Eco-Minded Club presents amazing invention of a Russian gardener Vladimir Fokin (Russian Federation patent #2040133): ploskorez, Russian flat-cutter, cultivator Fokina or Fokin hoe, as Sepp Holzer calls it, Ploskorez Fokina ("ploskorez" means flat-cutter) - a simple and versatile permaculture tool to replace usual gardening tools like spade, hoe, rakes etc, simplifying 20 gardening operations and essential for no-till gardening.
Standard Ploskorez Fokina consists of a steel plate bent in 4 different directions at specific angles (see the picture) and a long wooden flat handle. Three of the cutting surfaces of the plate are sharpened. The blades of the cutting part of the ploskorez must always be sharpened to reduce the resistance of the soil and cutting plants.
Organic gardening and Permaculture enthusiasts using the tool have reported significant labor savings and increased yields from no-till plantings.
Nicole Alderman wrote:I give this Fokin ploskorez hoe 9.5 out of 10 acorns.
ron bigelow wrote:This does seem like a pretty effective, multi-use tool, and I am shamelessly posting here in the hopes that I will be one of the lucky winners!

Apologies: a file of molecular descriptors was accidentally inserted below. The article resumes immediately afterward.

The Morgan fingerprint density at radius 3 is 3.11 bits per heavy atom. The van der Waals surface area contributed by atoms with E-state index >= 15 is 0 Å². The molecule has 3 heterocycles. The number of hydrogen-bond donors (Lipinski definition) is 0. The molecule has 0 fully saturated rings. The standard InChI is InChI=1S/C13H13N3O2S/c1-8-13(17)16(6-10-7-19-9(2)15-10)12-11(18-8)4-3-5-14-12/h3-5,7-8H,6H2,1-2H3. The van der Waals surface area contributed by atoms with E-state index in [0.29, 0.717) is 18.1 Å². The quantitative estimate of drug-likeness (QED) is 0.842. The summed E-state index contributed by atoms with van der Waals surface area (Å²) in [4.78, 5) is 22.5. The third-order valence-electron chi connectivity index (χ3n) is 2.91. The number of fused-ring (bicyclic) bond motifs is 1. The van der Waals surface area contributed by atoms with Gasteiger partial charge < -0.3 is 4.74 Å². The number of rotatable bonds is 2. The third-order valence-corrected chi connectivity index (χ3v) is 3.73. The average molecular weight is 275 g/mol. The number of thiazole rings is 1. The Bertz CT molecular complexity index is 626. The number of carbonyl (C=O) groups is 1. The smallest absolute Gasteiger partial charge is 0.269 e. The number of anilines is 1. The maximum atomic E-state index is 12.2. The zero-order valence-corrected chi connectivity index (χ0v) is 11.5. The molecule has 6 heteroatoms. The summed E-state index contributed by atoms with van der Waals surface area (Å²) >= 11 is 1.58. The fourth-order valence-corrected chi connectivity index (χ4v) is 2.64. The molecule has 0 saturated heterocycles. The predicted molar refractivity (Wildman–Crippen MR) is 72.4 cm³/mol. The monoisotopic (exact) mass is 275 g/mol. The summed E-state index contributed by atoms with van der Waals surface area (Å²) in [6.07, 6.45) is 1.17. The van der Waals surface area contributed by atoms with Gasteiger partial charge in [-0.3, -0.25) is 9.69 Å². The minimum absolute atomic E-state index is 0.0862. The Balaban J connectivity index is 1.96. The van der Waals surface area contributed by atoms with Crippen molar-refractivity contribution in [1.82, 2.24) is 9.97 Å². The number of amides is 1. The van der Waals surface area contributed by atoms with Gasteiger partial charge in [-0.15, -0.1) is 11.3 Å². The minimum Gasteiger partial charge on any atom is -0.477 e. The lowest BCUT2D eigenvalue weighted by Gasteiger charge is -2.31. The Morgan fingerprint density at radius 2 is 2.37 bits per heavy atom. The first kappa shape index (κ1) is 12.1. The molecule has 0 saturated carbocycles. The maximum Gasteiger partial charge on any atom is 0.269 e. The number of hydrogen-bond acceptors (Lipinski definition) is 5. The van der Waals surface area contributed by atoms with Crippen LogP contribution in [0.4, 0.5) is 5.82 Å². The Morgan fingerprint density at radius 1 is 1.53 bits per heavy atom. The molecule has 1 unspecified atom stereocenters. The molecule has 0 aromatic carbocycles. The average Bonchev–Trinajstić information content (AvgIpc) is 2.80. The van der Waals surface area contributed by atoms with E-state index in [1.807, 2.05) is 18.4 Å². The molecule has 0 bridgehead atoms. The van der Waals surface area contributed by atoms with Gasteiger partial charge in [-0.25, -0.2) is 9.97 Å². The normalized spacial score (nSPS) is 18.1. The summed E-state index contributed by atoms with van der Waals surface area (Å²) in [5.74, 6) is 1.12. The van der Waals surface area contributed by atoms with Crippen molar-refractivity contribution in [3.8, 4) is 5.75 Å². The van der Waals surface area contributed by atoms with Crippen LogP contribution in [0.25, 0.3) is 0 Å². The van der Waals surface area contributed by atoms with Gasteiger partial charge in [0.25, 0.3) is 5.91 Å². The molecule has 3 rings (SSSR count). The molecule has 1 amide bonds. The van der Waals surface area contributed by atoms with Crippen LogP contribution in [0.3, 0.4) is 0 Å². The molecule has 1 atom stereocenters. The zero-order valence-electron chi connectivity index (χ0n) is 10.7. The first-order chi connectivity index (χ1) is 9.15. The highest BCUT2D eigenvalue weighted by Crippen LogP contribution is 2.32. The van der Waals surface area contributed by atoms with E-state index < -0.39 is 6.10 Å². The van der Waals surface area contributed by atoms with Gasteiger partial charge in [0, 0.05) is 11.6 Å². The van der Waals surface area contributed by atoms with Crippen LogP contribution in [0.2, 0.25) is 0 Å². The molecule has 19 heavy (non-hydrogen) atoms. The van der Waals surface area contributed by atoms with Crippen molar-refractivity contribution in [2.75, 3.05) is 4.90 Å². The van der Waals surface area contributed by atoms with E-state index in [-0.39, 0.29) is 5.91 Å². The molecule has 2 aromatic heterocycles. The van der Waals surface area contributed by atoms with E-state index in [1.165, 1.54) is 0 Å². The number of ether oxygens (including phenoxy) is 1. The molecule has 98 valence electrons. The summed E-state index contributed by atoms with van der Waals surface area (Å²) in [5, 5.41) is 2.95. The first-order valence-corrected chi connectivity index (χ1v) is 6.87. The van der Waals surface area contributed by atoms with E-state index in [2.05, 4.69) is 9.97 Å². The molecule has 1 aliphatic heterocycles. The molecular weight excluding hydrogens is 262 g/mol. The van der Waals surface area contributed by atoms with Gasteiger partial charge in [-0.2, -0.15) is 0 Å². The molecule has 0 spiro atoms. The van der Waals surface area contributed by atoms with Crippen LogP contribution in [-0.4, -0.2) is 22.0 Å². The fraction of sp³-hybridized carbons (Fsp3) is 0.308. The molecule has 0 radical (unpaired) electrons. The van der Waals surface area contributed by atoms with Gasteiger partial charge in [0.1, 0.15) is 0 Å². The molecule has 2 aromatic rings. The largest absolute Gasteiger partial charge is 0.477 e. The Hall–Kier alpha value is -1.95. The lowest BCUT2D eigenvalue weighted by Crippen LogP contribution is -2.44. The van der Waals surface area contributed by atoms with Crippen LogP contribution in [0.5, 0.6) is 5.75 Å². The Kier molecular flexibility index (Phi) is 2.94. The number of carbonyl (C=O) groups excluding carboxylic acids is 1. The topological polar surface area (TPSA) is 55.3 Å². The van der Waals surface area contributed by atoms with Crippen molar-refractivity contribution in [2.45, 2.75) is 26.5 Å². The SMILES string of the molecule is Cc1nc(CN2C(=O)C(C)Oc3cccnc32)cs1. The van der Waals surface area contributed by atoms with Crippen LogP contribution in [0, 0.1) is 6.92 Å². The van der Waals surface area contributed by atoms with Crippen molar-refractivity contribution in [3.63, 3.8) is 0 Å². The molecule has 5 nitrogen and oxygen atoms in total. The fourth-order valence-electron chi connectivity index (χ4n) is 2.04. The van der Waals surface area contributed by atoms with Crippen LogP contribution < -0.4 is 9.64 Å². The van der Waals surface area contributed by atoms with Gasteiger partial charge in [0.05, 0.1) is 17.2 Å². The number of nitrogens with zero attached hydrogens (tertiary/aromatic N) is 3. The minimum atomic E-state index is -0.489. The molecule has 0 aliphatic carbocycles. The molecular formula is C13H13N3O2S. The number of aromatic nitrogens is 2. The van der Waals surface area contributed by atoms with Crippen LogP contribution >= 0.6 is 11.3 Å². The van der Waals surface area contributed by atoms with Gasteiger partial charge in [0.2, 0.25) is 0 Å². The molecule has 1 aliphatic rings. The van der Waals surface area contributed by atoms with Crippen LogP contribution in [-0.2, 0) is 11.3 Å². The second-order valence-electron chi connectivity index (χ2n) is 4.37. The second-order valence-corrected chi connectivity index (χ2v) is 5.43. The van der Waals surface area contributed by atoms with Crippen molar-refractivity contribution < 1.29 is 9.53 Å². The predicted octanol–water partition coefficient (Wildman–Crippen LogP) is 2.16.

Gail Vance wrote:Being a rabid gardener with various handicaps, I am always on the lookout for a tool that: 1. I can use, as my muscles are rather weak 2. doesn't require an odd stance to accomplish its task 3. is not too heavy 4. doesn't cost a small fortune.
This Fokin looks like I have some control over the weight by the choice of handle, since it is sharp on all sides, I can swing in whatever direction happens to be working that day...Hooray!
Now, if I don't win one, how expensive are they?
I'm on a fixed disability income of >$700 usd a month. I have been using a Collinear Hoe with 7" Replaceable Blade for over 15 years or more and am on my 4th blade. This is the hoe that Eliot Coleman recommended.When I bought it it was $40 or so, that was almost 20 years ago + four blades @ $18 each = about $6 a year. Not bad, but it doesn't have the oomph that the Fokin looks like
it has. One good whack against a rock and the collinear blade is never the same. If you are not familiar with the collinear, look at Johnny's seeds. Collinear hoe
Anyone else use a collinear and can compare it to a Fokin?
Eleanor Froelich wrote:This looks lovely. Would it work on brambles?
Trace Oswald wrote:I read somewhere that it is carbon steel. I would assume it would have to be sharpened sooner or later, but that is based on experience with other carbon steel tools.